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September 10, 2019

Disaster in Hamilton: What if?

The tricky thing about a disaster is that it usually comes without warning. Natural events, acts of terrorism, or large-scale accidents can create chaos and cause harm beyond what emergency responders encounter day-to-day. So, how do they prepare for the worst? They practice.

Last week, Hamilton Health Sciences (HHS) emergency and trauma doctors and medical residents teamed up for a bi-annual disaster simulation to fine tune their emergency response skills. They were joined by nearly 150 participants, including nurses, administrative staff, allied health professionals, Hamilton paramedics, and dozens of volunteer actors playing the role of “patients”.

The scenario? A large explosion at Tim Horton’s Field during a football game, causing widespread injury and sending many to HHS’ Hamilton General Hospital (HGH) site, the region’s trauma centre.

Making it feel real

The auditorium at HGH was set up to mimic an emergency department, complete with gurneys and carts stocked with medical supplies. Patients were given moulage, make-up made to look like wounds or other injuries. As the victims started to flood in to the makeshift emergency department, response teams worked together to triage them based on the severity of their injuries while closely monitoring the availability of supplies and doing lots of on-the-spot troubleshooting. Everything was designed to simulate a real-life incident, where anything can happen and time is of the essence.

“We’re seeing more of these events happening around the world and in our own communities,” says Dr. Mulla. “So, it’s important that we’re prepared in the event that disaster strikes.”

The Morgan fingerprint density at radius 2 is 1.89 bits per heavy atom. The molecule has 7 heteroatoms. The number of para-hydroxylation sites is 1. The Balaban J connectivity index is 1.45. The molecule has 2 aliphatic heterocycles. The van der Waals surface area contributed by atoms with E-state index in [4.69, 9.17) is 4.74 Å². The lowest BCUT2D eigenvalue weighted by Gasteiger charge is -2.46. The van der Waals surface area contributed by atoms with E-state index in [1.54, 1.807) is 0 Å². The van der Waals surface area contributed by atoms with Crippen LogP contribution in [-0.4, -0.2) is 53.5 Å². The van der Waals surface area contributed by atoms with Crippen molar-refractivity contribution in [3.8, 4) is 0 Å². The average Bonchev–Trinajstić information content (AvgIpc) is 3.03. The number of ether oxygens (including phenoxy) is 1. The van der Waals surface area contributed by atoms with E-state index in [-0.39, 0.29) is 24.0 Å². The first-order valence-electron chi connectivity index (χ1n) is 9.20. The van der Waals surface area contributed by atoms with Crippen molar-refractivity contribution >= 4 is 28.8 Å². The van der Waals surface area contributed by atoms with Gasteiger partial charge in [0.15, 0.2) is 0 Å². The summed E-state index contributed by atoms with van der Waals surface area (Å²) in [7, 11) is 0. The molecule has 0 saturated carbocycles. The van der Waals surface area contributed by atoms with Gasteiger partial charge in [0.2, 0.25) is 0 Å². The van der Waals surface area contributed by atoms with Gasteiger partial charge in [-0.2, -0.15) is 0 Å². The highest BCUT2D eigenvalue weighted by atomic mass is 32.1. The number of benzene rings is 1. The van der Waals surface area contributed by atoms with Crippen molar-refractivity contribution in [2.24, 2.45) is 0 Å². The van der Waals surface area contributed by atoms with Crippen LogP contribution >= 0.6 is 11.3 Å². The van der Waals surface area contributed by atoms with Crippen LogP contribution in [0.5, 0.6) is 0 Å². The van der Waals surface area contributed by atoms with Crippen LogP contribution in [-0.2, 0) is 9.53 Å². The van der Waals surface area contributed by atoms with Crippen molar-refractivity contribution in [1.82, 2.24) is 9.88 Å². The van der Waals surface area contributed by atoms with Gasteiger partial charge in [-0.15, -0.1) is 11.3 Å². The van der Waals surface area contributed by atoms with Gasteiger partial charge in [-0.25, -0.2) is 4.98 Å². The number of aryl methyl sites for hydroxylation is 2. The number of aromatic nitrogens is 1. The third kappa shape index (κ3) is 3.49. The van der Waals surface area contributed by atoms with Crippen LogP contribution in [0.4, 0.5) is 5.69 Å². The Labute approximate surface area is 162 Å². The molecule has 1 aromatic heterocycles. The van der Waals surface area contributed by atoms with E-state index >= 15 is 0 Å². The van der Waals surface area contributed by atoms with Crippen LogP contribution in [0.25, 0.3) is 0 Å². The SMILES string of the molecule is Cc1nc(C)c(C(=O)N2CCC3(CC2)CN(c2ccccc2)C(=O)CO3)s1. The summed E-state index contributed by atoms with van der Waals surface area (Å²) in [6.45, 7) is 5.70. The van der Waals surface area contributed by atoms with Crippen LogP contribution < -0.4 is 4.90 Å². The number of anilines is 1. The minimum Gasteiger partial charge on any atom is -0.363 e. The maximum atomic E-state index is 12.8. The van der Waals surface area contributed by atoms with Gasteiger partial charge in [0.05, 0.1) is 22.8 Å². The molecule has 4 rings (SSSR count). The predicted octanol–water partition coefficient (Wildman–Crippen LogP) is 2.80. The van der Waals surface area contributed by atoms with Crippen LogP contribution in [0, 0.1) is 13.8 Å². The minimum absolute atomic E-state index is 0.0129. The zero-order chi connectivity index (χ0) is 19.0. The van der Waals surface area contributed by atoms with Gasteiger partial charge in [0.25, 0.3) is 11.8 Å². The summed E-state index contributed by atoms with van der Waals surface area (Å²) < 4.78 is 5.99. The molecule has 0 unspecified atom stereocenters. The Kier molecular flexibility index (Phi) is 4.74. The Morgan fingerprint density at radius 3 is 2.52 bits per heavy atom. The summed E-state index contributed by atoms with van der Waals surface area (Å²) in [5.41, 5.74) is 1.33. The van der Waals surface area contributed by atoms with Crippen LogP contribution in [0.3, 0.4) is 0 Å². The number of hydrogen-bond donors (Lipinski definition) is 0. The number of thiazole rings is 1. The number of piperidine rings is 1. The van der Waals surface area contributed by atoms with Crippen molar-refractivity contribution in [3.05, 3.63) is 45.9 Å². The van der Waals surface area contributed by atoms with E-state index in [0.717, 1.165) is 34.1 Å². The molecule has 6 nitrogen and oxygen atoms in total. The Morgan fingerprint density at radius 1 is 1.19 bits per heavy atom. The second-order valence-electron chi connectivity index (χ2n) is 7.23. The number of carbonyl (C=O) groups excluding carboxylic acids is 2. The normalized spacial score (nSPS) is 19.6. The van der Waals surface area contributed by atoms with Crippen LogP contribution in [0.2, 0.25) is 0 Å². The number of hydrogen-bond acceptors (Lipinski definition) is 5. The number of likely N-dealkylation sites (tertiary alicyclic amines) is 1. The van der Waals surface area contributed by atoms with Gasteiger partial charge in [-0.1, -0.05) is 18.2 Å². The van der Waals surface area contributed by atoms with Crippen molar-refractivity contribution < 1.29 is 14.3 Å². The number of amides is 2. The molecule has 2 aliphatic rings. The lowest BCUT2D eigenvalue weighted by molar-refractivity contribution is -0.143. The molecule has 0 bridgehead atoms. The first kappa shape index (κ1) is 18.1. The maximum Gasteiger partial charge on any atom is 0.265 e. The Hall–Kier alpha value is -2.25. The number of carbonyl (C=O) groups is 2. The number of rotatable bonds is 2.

“Simulation provides the opportunity to practice good collaboration when the stress isn’t so high,” says Dr. Ali Mulla, emergency medicine resident and co-lead of the disaster simulation event. “Everyone involved is able to experience the same incident with time to debrief and discuss together afterward.”

Anything can happen

“We’re seeing more of these events happening around the world and in our own communities,” says Dr. Mulla. “So, it’s important that we’re prepared in the event that disaster strikes.”

The disaster simulation event happens every two years to help keep the learnings fresh in everyone’s minds, and to give residents at all stages the chance to participate.

“Participants take away a sense of how to manage in the controlled chaos of a mass casualty situation and how to work cooperatively to make sure that everyone who comes in gets the care that they need,” sayd Dr. Alim Pardhan, site lead in the HGH emergency department. “This prepares our residents and other participants to manage these situations if and when they happen.”

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